Collegiate millennials shaping culinary trends of tomorrow

"On-the-go fare" among food needs driven by 18- to 22-year-olds.

College millennials' current needs for powerful nutrition, flavorful food, comfort and indulgence and speed and convenience are driving their food choices, which in turn shape the culinary trends of tomorrow.

As incoming college freshmen pack their bags for school this fall, many will be saying goodbye not only to family, but also to existing eating habits. Thanks to innovative campus foodservice, adventurous restaurants and the influence of new acquaintances, impressionable students are exposed to new foods that quickly turn into favorites. They develop new eating habits and expectations that will stick with them long after graduation, impacting the food industry for decades, according to the recently released Collegiate Gen Y Eating: Culinary Trend Mapping Report by market research publisher Packaged Facts and strategic food and beverage innovation agency CCD Innovation.

"The college environment, with its campus food courts, self-serve bars and convenience stores along with plenty of nearby cheap global eats, offers students an exceptional opportunity to experience new foods, flavor profiles and eating styles," said Kimberly Egan, CEO of CCD Innovation, San Francisco. "Just as minds expand in the classroom, palates expand in college and are forever altered. The food industry will need to respond to these adventurous consumers as they leave campus and start earning their own paychecks."

To get an inside look at the dynamics of food attitudes and behaviors of the nearly 20 million 18- to 22-year-olds who are currently attending college, CCD Innovation conducted several online quantitative research studies in late 2011 and spring 2012 at several college campuses nationwide. From this research comes the basis of the report, which outlines seven culinary behaviors or preferences this cohort is developing that are distinct from previous generations.

More From FoodService Director

Industry News & Opinion

Sodexo aims to reduce carbon emissions by 34% at its foodservice and facilities management sites by 2025, a goal it says it will reach through such changes as converting cooking oil into biodiesel fuel and using energy-efficient HVAC systems.

In announcing this endeavor toward sustainability, Sodexo—which manages more than 32,000 sites globally—noted that over 7,200 of its sites in North America recycle aluminum and paper, and 8,640 recycle cardboard.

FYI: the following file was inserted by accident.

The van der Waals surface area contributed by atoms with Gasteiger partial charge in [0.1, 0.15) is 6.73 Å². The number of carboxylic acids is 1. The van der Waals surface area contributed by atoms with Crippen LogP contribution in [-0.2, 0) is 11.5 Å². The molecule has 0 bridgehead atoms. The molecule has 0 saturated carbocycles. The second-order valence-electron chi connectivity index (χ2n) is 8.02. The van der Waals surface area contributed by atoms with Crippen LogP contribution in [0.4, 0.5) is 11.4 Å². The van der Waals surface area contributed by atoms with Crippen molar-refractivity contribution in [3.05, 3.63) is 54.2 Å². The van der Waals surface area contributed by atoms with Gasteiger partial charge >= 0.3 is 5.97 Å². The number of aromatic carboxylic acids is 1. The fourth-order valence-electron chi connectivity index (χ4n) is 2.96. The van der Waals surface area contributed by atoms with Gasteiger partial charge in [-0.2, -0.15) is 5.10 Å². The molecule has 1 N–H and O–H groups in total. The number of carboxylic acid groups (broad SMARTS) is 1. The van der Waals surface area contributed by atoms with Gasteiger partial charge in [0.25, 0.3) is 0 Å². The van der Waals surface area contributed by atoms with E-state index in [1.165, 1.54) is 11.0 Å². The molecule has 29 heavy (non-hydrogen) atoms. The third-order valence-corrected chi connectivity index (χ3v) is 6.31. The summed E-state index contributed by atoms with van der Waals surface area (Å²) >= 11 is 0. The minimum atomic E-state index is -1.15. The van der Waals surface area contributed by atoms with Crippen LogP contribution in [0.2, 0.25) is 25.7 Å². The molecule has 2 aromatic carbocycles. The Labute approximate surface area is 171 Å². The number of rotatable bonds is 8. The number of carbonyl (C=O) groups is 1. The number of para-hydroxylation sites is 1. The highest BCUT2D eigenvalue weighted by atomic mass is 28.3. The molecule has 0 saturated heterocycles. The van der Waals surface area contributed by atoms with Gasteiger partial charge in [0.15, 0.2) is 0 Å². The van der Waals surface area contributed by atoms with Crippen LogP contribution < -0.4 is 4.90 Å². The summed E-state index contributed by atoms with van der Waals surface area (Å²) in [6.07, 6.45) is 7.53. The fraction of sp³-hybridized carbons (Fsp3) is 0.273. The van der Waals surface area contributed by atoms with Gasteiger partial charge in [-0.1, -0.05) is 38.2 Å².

Managing Your Business
business ladder climbing illustration

Recruiting talent is only half the battle for Mike Folino, associate director of nutrition services at The Ohio State University Wexner Medical Center in Columbus, Ohio. Once he’s attracted good employees, providing clear opportunities for advancement can help retain them—but knowing when to bring up the topic in conversation can be tricky.

Prior to hiring

Folino likes to touch on advancement during the initial interview process, but the extent to which he does so changes case by case. “I have had interviews where we knew right away that we needed to discuss our structure and...

Ideas and Innovation
woman surprise

When I joined the staff at FoodService Director in the spring of 2015, I couldn’t believe how much there was to learn about the intricacies of the industry. My past experience, from kindergarten to my college days to on-the-job meals, would lead me to believe that noncommercial dining was a kind of automated process—an amenity that’s expected, and one you only become aware of if something goes wrong.

But as with my own household chores, there are no magical elves making sure the business of feeding students, seniors and hospital patients is done, and done well. Foodservice...

Managing Your Business
hands team

In November, students at University of Missouri in Columbia began leading protests against discrimination faced by people of color on campus—including some marches through the dining halls. Julaine Kiehn, director of the school’s campus dining services, said the 2015-16 school year was a tough one, but she was proud of MU’s students for being at the forefront of a national movement.

And not only did the protests launch important conversations with students, but also with staff. Kiehn heard the protests and thought that her student workers, at least, might not feel safe and welcome...

FSD Resources